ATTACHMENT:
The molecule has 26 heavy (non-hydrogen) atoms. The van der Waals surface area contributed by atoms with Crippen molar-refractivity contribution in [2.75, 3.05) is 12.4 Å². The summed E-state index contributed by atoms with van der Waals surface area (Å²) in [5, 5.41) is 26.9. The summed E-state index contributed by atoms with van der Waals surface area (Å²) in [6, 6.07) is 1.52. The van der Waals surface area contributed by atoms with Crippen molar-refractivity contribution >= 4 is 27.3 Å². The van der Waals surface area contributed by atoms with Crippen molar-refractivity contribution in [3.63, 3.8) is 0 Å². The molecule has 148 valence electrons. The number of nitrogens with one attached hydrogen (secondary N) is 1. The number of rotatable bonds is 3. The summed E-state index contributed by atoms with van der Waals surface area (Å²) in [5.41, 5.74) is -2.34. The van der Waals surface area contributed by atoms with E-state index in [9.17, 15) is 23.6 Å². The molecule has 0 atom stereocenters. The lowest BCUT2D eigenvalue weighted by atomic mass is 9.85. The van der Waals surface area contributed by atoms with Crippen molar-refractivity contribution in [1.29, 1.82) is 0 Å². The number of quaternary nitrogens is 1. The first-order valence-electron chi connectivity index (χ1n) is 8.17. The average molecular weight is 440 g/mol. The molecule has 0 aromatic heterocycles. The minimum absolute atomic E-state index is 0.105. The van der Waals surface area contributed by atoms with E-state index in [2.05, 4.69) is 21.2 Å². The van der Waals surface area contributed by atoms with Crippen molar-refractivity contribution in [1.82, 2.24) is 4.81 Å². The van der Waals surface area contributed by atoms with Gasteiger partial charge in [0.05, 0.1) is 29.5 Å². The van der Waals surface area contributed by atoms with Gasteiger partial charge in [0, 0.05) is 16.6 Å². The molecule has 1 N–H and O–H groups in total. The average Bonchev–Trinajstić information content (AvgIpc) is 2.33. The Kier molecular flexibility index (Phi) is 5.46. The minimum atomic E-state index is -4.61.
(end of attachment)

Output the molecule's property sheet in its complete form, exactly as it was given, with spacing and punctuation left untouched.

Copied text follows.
The molecule has 26 heavy (non-hydrogen) atoms. The van der Waals surface area contributed by atoms with Crippen molar-refractivity contribution in [2.75, 3.05) is 12.4 Å². The summed E-state index contributed by atoms with van der Waals surface area (Å²) in [5, 5.41) is 26.9. The summed E-state index contributed by atoms with van der Waals surface area (Å²) in [6, 6.07) is 1.52. The van der Waals surface area contributed by atoms with Crippen molar-refractivity contribution >= 4 is 27.3 Å². The van der Waals surface area contributed by atoms with Crippen molar-refractivity contribution in [3.63, 3.8) is 0 Å². The molecule has 148 valence electrons. The number of nitrogens with one attached hydrogen (secondary N) is 1. The number of rotatable bonds is 3. The summed E-state index contributed by atoms with van der Waals surface area (Å²) in [5.41, 5.74) is -2.34. The van der Waals surface area contributed by atoms with E-state index in [9.17, 15) is 23.6 Å². The molecule has 0 atom stereocenters. The lowest BCUT2D eigenvalue weighted by atomic mass is 9.85. The van der Waals surface area contributed by atoms with Crippen molar-refractivity contribution in [1.29, 1.82) is 0 Å². The number of quaternary nitrogens is 1. The first-order valence-electron chi connectivity index (χ1n) is 8.17. The average molecular weight is 440 g/mol. The molecule has 0 aromatic heterocycles. The minimum absolute atomic E-state index is 0.105. The van der Waals surface area contributed by atoms with E-state index in [2.05, 4.69) is 21.2 Å². The van der Waals surface area contributed by atoms with Crippen molar-refractivity contribution in [1.82, 2.24) is 4.81 Å². The van der Waals surface area contributed by atoms with Gasteiger partial charge in [0.05, 0.1) is 29.5 Å². The van der Waals surface area contributed by atoms with Gasteiger partial charge in [0, 0.05) is 16.6 Å². The molecule has 1 N–H and O–H groups in total. The average Bonchev–Trinajstić information content (AvgIpc) is 2.33. The Kier molecular flexibility index (Phi) is 5.46. The minimum atomic E-state index is -4.61.